Will the Kia EV9 and Hyundai IONIQ 7 Qualify for EV Tax Credits? Yes, but it’s possible that the two models won’t be eligible until late 2024 or 2025. Why? Both Kia and Hyundai have publicly shared their intentions of speeding up construction at their new EV production facilities in Georgia. Even with the quicker timeline, executives say that they hope to begin volume production in the third quarter of 2024.
In order for any electric vehicle to qualify for the revised EV tax credit, the vehicle and buyer must meet several criteria. The most notable are the following:
The vehicle must have ‘final assembly’ in North America
A certain percentage of battery components must be produced in the US or Free Trade Agreement countries.
A certain percentage of minerals used for battery production must be sourced in the US or Free Trade Agreement countries.
Truthfully, Hyundai and Kia have not yet released much information about their two new 3-row electric vehicles. When the two OEMS unveil the production versions of the EV9 and IONIQ 7 in early 2023, we’ll update this page with interior images, additional specs, and all that we learn.
Buying an EV today is no walk in the park, but a good deal can be had with patience, research and flexibility. And having just gone through this process myself, I can confirm it was totally worth the work. These are my secrets to success, and how you can adapt these buying strategies to your unique situation in 2023.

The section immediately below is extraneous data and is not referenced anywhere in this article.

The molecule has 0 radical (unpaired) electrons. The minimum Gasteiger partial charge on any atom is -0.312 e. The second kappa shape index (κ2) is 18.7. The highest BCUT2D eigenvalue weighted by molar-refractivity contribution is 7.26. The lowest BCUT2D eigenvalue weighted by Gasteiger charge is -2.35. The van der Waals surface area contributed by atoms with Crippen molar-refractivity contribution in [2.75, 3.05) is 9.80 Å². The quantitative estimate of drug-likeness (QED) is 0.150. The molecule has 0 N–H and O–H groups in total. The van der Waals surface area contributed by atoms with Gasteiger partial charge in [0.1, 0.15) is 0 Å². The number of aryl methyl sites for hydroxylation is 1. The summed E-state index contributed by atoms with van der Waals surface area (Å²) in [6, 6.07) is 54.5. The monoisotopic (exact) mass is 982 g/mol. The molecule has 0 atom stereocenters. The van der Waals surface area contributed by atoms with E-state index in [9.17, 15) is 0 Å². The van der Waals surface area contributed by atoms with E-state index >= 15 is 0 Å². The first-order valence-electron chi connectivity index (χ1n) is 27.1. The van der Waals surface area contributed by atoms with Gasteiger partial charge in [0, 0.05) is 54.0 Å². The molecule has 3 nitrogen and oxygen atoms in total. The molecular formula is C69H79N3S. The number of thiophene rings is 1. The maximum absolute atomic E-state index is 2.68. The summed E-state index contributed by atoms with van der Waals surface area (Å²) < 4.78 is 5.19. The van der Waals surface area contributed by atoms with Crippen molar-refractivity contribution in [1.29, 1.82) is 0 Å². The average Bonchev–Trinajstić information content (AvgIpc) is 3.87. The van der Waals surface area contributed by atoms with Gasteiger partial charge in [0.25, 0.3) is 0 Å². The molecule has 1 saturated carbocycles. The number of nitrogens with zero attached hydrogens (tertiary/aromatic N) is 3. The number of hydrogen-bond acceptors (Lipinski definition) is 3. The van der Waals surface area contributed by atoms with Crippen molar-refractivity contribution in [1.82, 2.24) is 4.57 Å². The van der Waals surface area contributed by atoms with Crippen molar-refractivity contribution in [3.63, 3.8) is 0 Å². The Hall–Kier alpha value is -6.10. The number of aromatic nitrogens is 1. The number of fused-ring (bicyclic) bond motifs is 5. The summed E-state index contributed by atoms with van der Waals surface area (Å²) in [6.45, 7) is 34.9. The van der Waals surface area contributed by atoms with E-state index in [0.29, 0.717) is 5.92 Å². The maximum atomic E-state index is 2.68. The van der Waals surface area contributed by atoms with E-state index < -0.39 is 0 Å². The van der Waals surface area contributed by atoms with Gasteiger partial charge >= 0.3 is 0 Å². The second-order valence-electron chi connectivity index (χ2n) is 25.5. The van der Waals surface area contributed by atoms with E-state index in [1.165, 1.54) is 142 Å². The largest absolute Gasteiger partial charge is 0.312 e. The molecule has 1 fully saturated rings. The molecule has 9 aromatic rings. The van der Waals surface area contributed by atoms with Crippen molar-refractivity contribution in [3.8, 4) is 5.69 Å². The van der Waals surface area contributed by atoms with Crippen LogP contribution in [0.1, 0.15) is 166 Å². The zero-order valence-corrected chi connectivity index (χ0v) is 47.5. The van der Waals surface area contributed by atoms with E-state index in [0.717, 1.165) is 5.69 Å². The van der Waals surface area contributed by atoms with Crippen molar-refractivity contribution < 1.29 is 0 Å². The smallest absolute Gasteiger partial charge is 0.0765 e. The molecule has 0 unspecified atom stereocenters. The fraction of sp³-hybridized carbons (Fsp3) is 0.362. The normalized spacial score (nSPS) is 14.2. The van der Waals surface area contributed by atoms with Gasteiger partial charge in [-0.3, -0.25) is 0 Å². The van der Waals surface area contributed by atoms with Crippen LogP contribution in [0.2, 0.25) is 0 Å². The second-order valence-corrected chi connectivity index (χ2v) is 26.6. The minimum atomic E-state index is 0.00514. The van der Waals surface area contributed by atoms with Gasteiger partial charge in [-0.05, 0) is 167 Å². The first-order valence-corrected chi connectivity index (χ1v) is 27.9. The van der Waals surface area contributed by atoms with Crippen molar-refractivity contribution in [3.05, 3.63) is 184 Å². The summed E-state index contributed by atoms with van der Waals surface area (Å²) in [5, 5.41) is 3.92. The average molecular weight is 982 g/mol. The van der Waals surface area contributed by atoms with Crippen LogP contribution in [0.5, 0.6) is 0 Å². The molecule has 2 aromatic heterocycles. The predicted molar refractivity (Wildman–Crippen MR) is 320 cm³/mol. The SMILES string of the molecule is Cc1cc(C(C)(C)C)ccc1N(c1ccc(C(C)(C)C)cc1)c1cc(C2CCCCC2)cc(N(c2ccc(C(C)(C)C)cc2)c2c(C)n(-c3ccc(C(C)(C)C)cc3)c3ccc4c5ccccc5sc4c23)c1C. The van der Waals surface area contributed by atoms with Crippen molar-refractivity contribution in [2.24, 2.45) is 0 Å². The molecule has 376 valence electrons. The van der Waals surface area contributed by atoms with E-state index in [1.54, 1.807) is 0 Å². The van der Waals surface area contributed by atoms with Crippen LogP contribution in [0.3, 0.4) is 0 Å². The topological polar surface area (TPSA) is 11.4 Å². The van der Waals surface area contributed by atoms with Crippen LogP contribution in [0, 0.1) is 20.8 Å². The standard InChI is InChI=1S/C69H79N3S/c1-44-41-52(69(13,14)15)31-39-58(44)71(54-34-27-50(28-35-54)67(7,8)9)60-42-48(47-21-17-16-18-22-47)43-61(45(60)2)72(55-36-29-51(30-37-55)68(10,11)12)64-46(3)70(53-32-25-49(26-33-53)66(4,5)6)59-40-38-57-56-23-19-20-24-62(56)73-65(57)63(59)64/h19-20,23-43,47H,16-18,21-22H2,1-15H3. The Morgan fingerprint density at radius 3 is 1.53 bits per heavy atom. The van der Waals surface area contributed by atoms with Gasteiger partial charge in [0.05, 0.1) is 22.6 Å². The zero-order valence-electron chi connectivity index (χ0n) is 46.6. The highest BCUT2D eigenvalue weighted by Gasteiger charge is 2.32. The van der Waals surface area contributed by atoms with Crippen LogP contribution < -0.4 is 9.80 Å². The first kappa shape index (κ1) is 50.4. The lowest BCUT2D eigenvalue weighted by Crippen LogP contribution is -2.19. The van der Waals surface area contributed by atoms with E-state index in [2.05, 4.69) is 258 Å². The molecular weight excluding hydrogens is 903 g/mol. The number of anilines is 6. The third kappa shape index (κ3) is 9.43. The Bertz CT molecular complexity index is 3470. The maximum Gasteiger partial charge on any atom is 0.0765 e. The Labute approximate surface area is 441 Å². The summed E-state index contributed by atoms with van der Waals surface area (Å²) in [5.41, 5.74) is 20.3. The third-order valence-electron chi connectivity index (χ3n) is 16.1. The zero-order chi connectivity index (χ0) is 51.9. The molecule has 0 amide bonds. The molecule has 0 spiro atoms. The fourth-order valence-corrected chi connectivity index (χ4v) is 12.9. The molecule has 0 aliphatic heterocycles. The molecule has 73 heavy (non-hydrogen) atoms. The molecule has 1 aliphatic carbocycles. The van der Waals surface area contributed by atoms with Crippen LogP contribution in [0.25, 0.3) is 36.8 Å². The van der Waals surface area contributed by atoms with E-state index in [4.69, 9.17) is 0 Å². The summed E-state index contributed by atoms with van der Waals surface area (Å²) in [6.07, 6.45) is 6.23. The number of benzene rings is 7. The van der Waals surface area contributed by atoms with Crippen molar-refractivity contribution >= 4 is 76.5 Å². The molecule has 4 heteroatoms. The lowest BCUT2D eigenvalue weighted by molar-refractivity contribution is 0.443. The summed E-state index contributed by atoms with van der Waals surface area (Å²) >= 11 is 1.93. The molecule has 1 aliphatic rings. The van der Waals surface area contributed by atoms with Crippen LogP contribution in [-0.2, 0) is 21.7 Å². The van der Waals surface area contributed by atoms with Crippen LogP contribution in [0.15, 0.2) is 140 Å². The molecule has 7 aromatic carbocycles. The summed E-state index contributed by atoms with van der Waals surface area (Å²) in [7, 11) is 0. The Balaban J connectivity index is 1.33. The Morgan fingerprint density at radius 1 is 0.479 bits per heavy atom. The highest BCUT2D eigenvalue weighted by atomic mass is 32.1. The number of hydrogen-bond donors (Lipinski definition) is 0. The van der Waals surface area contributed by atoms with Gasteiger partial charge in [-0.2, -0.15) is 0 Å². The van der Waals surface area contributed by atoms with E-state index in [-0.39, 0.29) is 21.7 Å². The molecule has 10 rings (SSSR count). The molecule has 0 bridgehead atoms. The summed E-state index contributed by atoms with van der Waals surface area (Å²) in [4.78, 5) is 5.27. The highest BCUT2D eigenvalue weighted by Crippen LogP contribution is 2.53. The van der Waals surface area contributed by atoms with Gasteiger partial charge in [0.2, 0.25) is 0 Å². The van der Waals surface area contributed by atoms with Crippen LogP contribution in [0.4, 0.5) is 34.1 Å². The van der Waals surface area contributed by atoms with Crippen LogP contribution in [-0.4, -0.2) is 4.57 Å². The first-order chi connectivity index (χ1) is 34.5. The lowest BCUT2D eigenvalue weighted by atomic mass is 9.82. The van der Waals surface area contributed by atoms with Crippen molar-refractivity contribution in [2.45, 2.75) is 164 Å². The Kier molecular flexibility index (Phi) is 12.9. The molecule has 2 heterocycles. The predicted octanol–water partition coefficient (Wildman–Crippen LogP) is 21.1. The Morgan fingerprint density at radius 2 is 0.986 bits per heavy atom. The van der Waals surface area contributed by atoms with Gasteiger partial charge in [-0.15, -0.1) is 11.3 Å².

Plus, be sure to check out the free template below to help you find the best deal on an EV in today’s competitive market.
Step 1: Know what you want, and what you’ll settle for
In 2023, it will save you a lot of strife to figure this out from the get-go. Which electric car models are you serious about? Are you solely considering Tesla with their direct-to-consumer, non-negotiable prices, or are you heading out to dealerships to find the best deal? Have you test driven your favorite EVs or even rented them on a service like Turo?
Once you have your short list of electric cars, trucks or SUVs that made the cut, it’s time to talk trim options, powertrains, and colors.
Drivetrain and range
Do you prefer better range, or traction and acceleration? For some, all-wheel drive versus rear-wheel drive is front of mind. My driveway in snowy West Virginia is as steep as it gets, so I knew that AWD was a must for me. There’s always a tradeoff though. RWD electric cars get better range, sometimes 20% more. However, they’re not as fast for the speed freaks out there. Do you care more about going the extra mile on the highway, or zipping around town with the best 0-60 time?
And then there’s charging time. Before you settle on an EV model, have a plan for how you’ll charge it. If you live near a major metro area or along a major interstate, don’t fret. Fast chargers are already available near you. However, charging at home is MUCH more affordable.
Would you be okay with adding a few miles of driving range per hour (30 miles overnight) by simply plugging in to a normal 110 Volt wall outlet? Or would you rather spend $1000 on the installation of a faster charger for your home? The answer to that question may depend on what the rated range and charging speeds of your car are.
It’s often easier to find a base trim at MSRP. I just experienced the hassle of finding a fully-loaded IONIQ 5 Limited in America. There aren’t many out there. Depending on the EV you’re in the market for, finding the trim you want may or may not be a challenge. For Tesla, it’s a non-issue. I’ve found that the only way to avoid regretting your trim selection is to experience each trim firsthand.